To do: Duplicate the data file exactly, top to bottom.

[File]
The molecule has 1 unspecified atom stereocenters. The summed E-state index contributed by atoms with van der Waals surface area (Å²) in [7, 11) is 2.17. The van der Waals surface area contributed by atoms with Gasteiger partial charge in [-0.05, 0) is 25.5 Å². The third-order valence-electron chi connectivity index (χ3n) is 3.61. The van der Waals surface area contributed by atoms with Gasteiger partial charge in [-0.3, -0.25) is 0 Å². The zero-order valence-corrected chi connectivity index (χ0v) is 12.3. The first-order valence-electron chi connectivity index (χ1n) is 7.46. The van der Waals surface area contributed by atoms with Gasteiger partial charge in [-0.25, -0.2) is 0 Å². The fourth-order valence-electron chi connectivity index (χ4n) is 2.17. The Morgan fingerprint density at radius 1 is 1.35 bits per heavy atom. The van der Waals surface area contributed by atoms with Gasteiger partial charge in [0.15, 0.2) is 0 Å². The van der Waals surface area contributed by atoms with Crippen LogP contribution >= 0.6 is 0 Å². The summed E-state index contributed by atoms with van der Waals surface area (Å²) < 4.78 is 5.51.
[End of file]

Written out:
The molecule has 1 unspecified atom stereocenters. The summed E-state index contributed by atoms with van der Waals surface area (Å²) in [7, 11) is 2.17. The van der Waals surface area contributed by atoms with Gasteiger partial charge in [-0.05, 0) is 25.5 Å². The third-order valence-electron chi connectivity index (χ3n) is 3.61. The van der Waals surface area contributed by atoms with Gasteiger partial charge in [-0.3, -0.25) is 0 Å². The zero-order valence-corrected chi connectivity index (χ0v) is 12.3. The first-order valence-electron chi connectivity index (χ1n) is 7.46. The van der Waals surface area contributed by atoms with Gasteiger partial charge in [-0.25, -0.2) is 0 Å². The fourth-order valence-electron chi connectivity index (χ4n) is 2.17. The Morgan fingerprint density at radius 1 is 1.35 bits per heavy atom. The van der Waals surface area contributed by atoms with Gasteiger partial charge in [0.15, 0.2) is 0 Å². The van der Waals surface area contributed by atoms with Crippen LogP contribution >= 0.6 is 0 Å². The summed E-state index contributed by atoms with van der Waals surface area (Å²) < 4.78 is 5.51.